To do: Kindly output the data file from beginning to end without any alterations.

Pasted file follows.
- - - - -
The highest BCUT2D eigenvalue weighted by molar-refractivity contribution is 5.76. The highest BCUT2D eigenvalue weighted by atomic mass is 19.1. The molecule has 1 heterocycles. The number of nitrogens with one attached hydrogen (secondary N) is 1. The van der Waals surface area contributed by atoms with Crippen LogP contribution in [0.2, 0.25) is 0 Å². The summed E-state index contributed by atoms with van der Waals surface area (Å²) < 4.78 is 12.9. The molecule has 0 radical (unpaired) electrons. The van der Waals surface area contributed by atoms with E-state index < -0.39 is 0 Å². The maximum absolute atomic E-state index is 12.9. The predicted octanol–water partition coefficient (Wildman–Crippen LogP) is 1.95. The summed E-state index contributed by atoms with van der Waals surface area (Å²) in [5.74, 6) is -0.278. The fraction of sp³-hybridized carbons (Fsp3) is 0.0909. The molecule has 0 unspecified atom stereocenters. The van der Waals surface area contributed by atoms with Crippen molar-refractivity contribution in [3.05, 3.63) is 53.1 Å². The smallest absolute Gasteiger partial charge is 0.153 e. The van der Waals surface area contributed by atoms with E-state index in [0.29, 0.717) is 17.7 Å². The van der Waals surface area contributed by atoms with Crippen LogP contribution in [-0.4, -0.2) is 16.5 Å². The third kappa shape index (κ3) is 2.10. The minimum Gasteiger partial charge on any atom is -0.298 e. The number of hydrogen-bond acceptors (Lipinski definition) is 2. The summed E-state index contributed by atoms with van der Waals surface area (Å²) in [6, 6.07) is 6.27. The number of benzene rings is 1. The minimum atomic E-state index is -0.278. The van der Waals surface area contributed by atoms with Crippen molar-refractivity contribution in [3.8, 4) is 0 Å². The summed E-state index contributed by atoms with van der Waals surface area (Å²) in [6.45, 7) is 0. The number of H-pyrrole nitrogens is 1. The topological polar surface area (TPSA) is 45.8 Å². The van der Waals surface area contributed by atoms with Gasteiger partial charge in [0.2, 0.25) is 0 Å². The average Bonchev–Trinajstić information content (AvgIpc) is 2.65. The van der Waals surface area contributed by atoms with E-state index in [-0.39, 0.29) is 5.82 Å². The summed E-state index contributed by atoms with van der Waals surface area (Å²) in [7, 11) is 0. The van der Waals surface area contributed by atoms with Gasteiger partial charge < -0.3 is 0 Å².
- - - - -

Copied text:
The highest BCUT2D eigenvalue weighted by molar-refractivity contribution is 5.76. The highest BCUT2D eigenvalue weighted by atomic mass is 19.1. The molecule has 1 heterocycles. The number of nitrogens with one attached hydrogen (secondary N) is 1. The van der Waals surface area contributed by atoms with Crippen LogP contribution in [0.2, 0.25) is 0 Å². The summed E-state index contributed by atoms with van der Waals surface area (Å²) < 4.78 is 12.9. The molecule has 0 radical (unpaired) electrons. The van der Waals surface area contributed by atoms with E-state index < -0.39 is 0 Å². The maximum absolute atomic E-state index is 12.9. The predicted octanol–water partition coefficient (Wildman–Crippen LogP) is 1.95. The summed E-state index contributed by atoms with van der Waals surface area (Å²) in [5.74, 6) is -0.278. The fraction of sp³-hybridized carbons (Fsp3) is 0.0909. The molecule has 0 unspecified atom stereocenters. The van der Waals surface area contributed by atoms with Crippen molar-refractivity contribution in [3.05, 3.63) is 53.1 Å². The smallest absolute Gasteiger partial charge is 0.153 e. The van der Waals surface area contributed by atoms with E-state index in [0.29, 0.717) is 17.7 Å². The van der Waals surface area contributed by atoms with Crippen LogP contribution in [-0.4, -0.2) is 16.5 Å². The third kappa shape index (κ3) is 2.10. The minimum Gasteiger partial charge on any atom is -0.298 e. The number of hydrogen-bond acceptors (Lipinski definition) is 2. The summed E-state index contributed by atoms with van der Waals surface area (Å²) in [6, 6.07) is 6.27. The number of benzene rings is 1. The minimum atomic E-state index is -0.278. The van der Waals surface area contributed by atoms with Crippen molar-refractivity contribution in [3.8, 4) is 0 Å². The summed E-state index contributed by atoms with van der Waals surface area (Å²) in [6.45, 7) is 0. The number of H-pyrrole nitrogens is 1. The topological polar surface area (TPSA) is 45.8 Å². The van der Waals surface area contributed by atoms with Gasteiger partial charge in [0.2, 0.25) is 0 Å². The average Bonchev–Trinajstić information content (AvgIpc) is 2.65. The van der Waals surface area contributed by atoms with E-state index in [-0.39, 0.29) is 5.82 Å². The summed E-state index contributed by atoms with van der Waals surface area (Å²) in [7, 11) is 0. The van der Waals surface area contributed by atoms with Gasteiger partial charge < -0.3 is 0 Å².